A blessed New Year to you all! Even if you didn’t stay up for the countdown to midnight last night, you probably all remember the New Year’s Eve parties from years past—staying up late with friends and family to watch the countdown till the New Year began. When I was growing up our relatives the Lights would come over for New Year’s Eve, and we’d all watch the big ball in New York City on TV, and count down the seconds in eager expectation for the ball to drop. There’s always a certain joy and festivity that surrounds the long-expected beginning of a new year—a time to start afresh, to wipe the slate clean from the past year’s mistakes and begin again.

This New Year's Day we remember another great countdown—the beginning of a New Year of a different sort. It began with a countdown, and was filled with great expectations for a new beginning. That New Year was the Year of the Lord’s favor, which Jesus’ announced when He began His ministry in Nazareth (Lk. 4:19). This New Year of the Lord’s favor was not a literal 365-day year, but was the new era of God’s mercy unveiled in the life of His Son Jesus Christ. But unlike our New Year’s celebrations, no one knew when the countdown to the New Year of the Lord’s favor was to begin. God’s people had waited many long years in expectation…but soon, unbeknown to all but a chosen few, the countdown began. And Jesus’ circumcision was another tick on that clock as the time of fulfillment edged nearer, and the New Year of the Lord’s favor would begin. Each prophecy and law fulfilled was another tick on that clock: John the Baptist’s birth; the virgin Mary giving birth to a Son; eight days later that Son being circumcised—and named Jesus, which means “He will save His people from their sins.” It was now eight days closer to New Year’s. But even though there would be no celebration here on earth, except for the angel choir in the shepherd’s field, all of heaven was gathered round the Christ child to watch the countdown to the New Year of the Lord’s favor, as they watched the long-expected Jesus come to earth. Time was ticking and the excitement in heaven was building in a slow crescendo till the great fulfillment of all God’s promises would come to pass!

So what was so significant about this eighth day of the young Jesus’ life? And why did this matter in the greater scheme of God’s unfolding plan of salvation? Well the eighth day was the day every Israelite boy was to be circumcised in the flesh of his foreskin, and to be named. Turning back the clock a few thousands of years earlier, God made a solemn covenant with Abraham. He promised that Abraham would have a son of his own, and that his offspring would become countless like the stars, and that they would live in the land of Israel. And God promised Abraham that all nations would be blessed through his seed. Because Abraham had faith in this promise of God, God counted Abraham’s faith as righteousness, and gave Abraham a sign to mark this covenant God had made. The sign of this covenant was circumcision. This circumcision in the flesh was a mark of God’s covenant, and for any male to remain uncircumcised in the Old Testament, would be a sign of rebellion against God’s covenant. Luther noted that this covenant of circumcision made it known that it was from this circumcised nation that the Savior would be born, and not from the uncircumcised Gentiles.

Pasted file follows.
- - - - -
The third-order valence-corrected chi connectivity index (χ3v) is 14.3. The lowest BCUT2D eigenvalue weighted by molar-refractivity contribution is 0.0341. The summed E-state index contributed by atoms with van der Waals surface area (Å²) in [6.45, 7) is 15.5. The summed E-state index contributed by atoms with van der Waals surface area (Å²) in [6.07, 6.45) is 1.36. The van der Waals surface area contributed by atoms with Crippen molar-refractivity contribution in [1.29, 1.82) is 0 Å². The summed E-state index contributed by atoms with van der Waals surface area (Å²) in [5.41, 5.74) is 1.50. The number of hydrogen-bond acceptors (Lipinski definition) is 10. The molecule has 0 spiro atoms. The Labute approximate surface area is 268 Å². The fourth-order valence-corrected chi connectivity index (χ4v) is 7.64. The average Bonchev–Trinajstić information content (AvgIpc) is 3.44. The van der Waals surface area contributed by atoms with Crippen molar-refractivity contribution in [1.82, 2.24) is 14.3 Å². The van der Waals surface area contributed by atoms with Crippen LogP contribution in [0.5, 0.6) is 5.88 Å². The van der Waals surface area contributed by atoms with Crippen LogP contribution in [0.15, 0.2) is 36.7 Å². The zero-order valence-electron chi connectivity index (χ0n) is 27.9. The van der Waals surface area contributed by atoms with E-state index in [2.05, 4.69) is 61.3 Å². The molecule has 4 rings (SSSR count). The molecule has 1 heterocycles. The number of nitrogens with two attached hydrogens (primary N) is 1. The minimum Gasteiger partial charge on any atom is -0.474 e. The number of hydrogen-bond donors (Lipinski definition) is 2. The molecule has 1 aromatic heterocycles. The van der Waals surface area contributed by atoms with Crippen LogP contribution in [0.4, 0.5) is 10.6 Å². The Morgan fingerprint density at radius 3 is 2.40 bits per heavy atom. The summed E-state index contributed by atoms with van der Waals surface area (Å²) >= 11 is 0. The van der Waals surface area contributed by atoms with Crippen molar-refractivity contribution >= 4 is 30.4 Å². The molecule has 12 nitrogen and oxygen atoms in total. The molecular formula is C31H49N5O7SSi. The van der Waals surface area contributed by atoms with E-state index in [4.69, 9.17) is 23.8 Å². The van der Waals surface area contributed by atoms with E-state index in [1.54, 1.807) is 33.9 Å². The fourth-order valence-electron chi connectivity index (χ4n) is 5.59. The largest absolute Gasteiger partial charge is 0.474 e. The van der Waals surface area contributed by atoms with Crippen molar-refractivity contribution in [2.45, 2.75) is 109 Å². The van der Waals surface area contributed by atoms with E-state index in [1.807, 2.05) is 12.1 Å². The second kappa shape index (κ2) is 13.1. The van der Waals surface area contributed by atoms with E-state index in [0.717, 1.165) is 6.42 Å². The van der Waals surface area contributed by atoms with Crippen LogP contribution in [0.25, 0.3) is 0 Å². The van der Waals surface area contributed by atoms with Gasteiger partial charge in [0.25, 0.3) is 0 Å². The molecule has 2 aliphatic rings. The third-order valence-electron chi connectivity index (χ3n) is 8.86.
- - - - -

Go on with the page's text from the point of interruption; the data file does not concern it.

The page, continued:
And who was the “seed of Abraham” through whom all nations would be blessed? It was none other than this child Jesus Christ, who was now passively keeping the covenant of circumcision as His parents took Him to be circumcised this eighth day. The life and death and life of this child Jesus was going to be a blessing to all nations. And now the time was arriving for promises to become reality. The angel that had announced Jesus’ conception to Mary had also given Him this name “Jesus” which means “He will save His people from their sins.” To fulfill the meaning of His name though, Jesus would have to perfectly keep the Law in our place, to fulfill it on our behalf—and then suffer and die for our sins on the cross. So here at Jesus’ circumcision was His first fulfillment of the Law, by keeping the Law of Moses and the covenant to Abraham that every male child of eight days was to be circumcised.

So what was so significant about this was that Jesus’ life of perfect obedience to God’s Law was set in motion, as He who was born under the Law began to redeem those under the Law (Gal. 4:4). Here at Jesus’ circumcision, Christ shed His first precious drops of divine blood, the blood that was the price of our redemption. It was Jesus’ first suffering for our sin, as He took on the obedience of the Law for our sake, passively keeping the Law by His parent’s obedience. For He was the one to bring about the Year of the Lord’s favor, and this would not be accomplished quickly or painlessly. It was our sin, and the sin of Abraham and all humanity before and after him that brought this necessity upon Jesus. For the New Year of the Lord’s favor to begin, the guilt of all the world’s sin had to be taken away, so we could begin the New Year afresh. Those first drops of blood Jesus’ shed on the eighth day were a foreshadowing of the blood He would have to shed on the cross for our sins, as drop by drop the full price of the world’s sin was drained from His bruised, dying, and then dead body.